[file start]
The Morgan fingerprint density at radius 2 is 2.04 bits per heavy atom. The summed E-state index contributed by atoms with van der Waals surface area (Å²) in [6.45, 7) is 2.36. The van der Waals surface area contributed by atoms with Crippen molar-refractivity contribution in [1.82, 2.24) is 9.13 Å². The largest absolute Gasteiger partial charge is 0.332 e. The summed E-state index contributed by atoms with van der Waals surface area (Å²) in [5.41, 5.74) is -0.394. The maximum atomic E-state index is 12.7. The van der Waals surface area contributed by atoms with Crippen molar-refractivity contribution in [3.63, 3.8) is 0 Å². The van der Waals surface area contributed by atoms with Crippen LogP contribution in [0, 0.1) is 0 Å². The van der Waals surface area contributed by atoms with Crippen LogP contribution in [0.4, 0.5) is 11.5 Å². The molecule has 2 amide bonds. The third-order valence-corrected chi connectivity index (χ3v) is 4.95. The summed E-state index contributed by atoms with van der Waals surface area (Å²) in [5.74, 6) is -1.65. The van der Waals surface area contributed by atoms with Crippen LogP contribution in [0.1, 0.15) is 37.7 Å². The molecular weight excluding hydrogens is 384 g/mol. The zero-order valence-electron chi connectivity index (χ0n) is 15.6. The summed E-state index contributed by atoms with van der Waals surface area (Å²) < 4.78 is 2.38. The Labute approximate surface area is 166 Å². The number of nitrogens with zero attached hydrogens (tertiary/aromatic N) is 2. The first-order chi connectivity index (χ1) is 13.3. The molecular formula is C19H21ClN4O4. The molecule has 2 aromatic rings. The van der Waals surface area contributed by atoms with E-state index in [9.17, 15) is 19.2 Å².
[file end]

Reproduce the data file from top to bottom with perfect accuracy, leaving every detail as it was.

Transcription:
The Morgan fingerprint density at radius 2 is 2.04 bits per heavy atom. The summed E-state index contributed by atoms with van der Waals surface area (Å²) in [6.45, 7) is 2.36. The van der Waals surface area contributed by atoms with Crippen molar-refractivity contribution in [1.82, 2.24) is 9.13 Å². The largest absolute Gasteiger partial charge is 0.332 e. The summed E-state index contributed by atoms with van der Waals surface area (Å²) in [5.41, 5.74) is -0.394. The maximum atomic E-state index is 12.7. The van der Waals surface area contributed by atoms with Crippen molar-refractivity contribution in [3.63, 3.8) is 0 Å². The van der Waals surface area contributed by atoms with Crippen LogP contribution in [0, 0.1) is 0 Å². The van der Waals surface area contributed by atoms with Crippen LogP contribution in [0.4, 0.5) is 11.5 Å². The molecule has 2 amide bonds. The third-order valence-corrected chi connectivity index (χ3v) is 4.95. The summed E-state index contributed by atoms with van der Waals surface area (Å²) in [5.74, 6) is -1.65. The van der Waals surface area contributed by atoms with Crippen LogP contribution in [0.1, 0.15) is 37.7 Å². The molecular weight excluding hydrogens is 384 g/mol. The zero-order valence-electron chi connectivity index (χ0n) is 15.6. The summed E-state index contributed by atoms with van der Waals surface area (Å²) < 4.78 is 2.38. The Labute approximate surface area is 166 Å². The number of nitrogens with zero attached hydrogens (tertiary/aromatic N) is 2. The first-order chi connectivity index (χ1) is 13.3. The molecular formula is C19H21ClN4O4. The molecule has 2 aromatic rings. The van der Waals surface area contributed by atoms with E-state index in [9.17, 15) is 19.2 Å².